Finally, I adjusted the sword anchor point. Previously the sword swung in a circle around the character. In the final version, the sword swings in an ellipse centered just below the character. This makes continuous-swing players much more vulnerable during the lower and back portions of the swing, among other benefits.
Despite the challenge of balancing, I think there’s a real value in building a competitive game around physics systems. Frank Lantz’s “Nothing Beats Rock” (elaborated on in linked articles and in “Life and Death and Middle Pair”) describes a form of yomi for Rock, Paper, Scissors:
“There are noticeable patterns based on the outcome of the previous round – there is a slight tendency to keep the same move after winning, and to pick a new move after losing (win-stay/lose-shift).
My real goal is to efficiently discover what I’m up against – a complete fish who always plays rock, a standard donkey playing w-s/l-s, a medium sized shark playing w-s/l-s’ or a killer with the capacity of identifying my own gear-changing strategy and adapting to me.”
Basically, player tendencies create an additional layer of prediction and second-guessing that’s based in knowing your opponent and understanding your own play style. Players may use “worse” strategies, based on the knowledge that those strategies will counter their opponent’s tendencies. Physics controls play into this perfectly. The difficulty of balancing moves becomes less important when we recognize that players may rationally choose weak moves. At the same time, the impossibility of executing a move perfectly creates an additional place where players’ individuality comes out in play. For instance a friend of mine could swing the sword faster counter-clockwise than clockwise, due to some aspect of how his hands worked, and that created a unique dynamic to all our matches.
I’m a way better dev now. I should (NOT) start over
When working on long-term projects, it’s common to feel like you should redo all your early work using your new skills. Sword Bros was feature complete when I was midway through college and released over two years later, after I’d graduated, so this feeling was especially strong.
The best approach is to work on the places where your time will have the biggest impact (which is hard to predict, but not impossible). I didn’t always do the best job of this, and I’d like to give some examples of features that were and weren’t good uses of my time.
I’ll start with the good choices: things that took little time/energy, and had big impacts.
One good time allotment was reconsidering health totals, and changing them from 2 hits (6 health; full hit does 3 damage) to 4 hits.
For the vast majority of development, players could take 2 hits. This was meant to make every hit count as much as possible, while enabling both even-ground and advantage-disadvantage scenarios (it’s fun to come back from losing). Towards the end of development I was testing with more low-skill players. These players mostly just enjoyed hitting each other with physics swords, and the frequent round endings were .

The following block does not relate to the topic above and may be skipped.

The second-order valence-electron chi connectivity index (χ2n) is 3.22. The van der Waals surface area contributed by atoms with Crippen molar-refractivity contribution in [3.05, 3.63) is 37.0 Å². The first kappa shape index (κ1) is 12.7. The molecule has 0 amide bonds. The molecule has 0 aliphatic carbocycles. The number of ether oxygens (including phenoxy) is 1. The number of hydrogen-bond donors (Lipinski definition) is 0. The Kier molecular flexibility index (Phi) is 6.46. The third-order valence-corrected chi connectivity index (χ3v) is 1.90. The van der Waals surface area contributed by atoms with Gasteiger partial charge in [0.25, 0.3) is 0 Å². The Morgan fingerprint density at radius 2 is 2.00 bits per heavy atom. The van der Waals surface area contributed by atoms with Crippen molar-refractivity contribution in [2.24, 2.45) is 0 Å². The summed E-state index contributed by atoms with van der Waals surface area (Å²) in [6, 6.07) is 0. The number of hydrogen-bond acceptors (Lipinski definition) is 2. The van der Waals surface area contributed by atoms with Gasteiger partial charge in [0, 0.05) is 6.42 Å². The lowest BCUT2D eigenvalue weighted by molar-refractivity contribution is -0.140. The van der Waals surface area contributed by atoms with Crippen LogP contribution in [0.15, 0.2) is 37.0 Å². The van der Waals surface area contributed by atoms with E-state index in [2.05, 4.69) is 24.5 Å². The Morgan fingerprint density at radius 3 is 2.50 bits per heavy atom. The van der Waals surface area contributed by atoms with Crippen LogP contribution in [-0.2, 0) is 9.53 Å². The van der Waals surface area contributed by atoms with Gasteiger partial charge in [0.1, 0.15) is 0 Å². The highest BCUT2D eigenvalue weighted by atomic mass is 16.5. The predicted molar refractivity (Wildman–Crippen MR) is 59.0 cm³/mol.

Doubling the health totals to 4 hits took just a few seconds, largely kept the every-hit-matters feel, and significantly improved the game for low-skill players. As a bonus, it also deepened the advantage-disadvantage spectrum for advanced players, and created the possibility of tanking a hit in order to gain an advantageous position.
A second, more subtle change was that I changed the sword attach point from the center of the body to just below the body. This also took under five minutes, and added a whole new strategic dimension to combat. Also, it looks much more natural.
Polishing the movement code was another good use of time. While it took more time than the health and attach point changes, I was just improving what was already there, so it was still a relatively small allocation of resources.
I designed the movement system to let players freely move around the arena, allowing players to climb walls and air-jump in any direction for any distance. Unfortunately, while it was fully functional, it had some issues. Below is a gif from October 2015 in which I perform a basic jump to wall jump. As you can see, the wall clinging creates an annoying stop when the player hits the wall, and the full-directional/distance jump controls make it difficult to reliably control the wall jump.
Between then and release, I added a number of special cases and tuning variables to the movement system, such as making the player maintain speed when jumping into a wall and holding the same direction, aligning to standard jump vectors when the player is close to them, and maintaining jump velocity even when the player steers in the opposite direction. As you can see below, the same move is now much easier and better-feeling to execute.
I’ll talk now about some less-optimal allocations of time.
The first was a single-player mode. Over the course of development, I wrote three basic single-player modes, one authored story mode and two roguelikes. None of them was anywhere near as good as the multiplayer. I’d designed the combat around player-player interactions, and it lost much of its depth when the other players became AIs. I’m still confident that a single-player mode could be good, but in order to match the multiplayer it would have to be an entire new project worth of work. I’d still like to make a single-player game based on these mechanics, but it’ll have to be a separate game.
Another example is my attempts to rewrite the sword controller. My first version of the sword controller was hundreds of lines of special cases. Now that I’d found solutions to the core design issues, I figured I could rewrite the system to implement those solutions directly, and get both cleaner code and maximally straightforward controls. However, despite solving all of the “main issues,” all of these rewrites felt far worse than the original. I’d forgotten how many days and weeks of tuning had gone into the original controller, and that those all the special cases were part of that tuning. The sword controller accounted for countless subtle values (e.g. physical resistance of the typical joystick). These would be impossible to “design” using pure logic, and could only result from long tuning processes.
Aaand that’s the article. Thanks for reading!
Huge thanks to everyone who worked on the game with me and who made it possible:
Tim Ambrogi Saxon - Engine, Additional Design/Guidance, Sounds
Mike Ambrogi Primo - Art, Additional Design/Guidance
Francisco Cerda - Music
Philly Game Forge - Support and Testing
Huge thanks also to Mike Ambrogi Primo and Jake O’Brien for organizing the event
and to Philly Game Mechanics for hosting!
You can find me on Twitter at @_drew_wallace.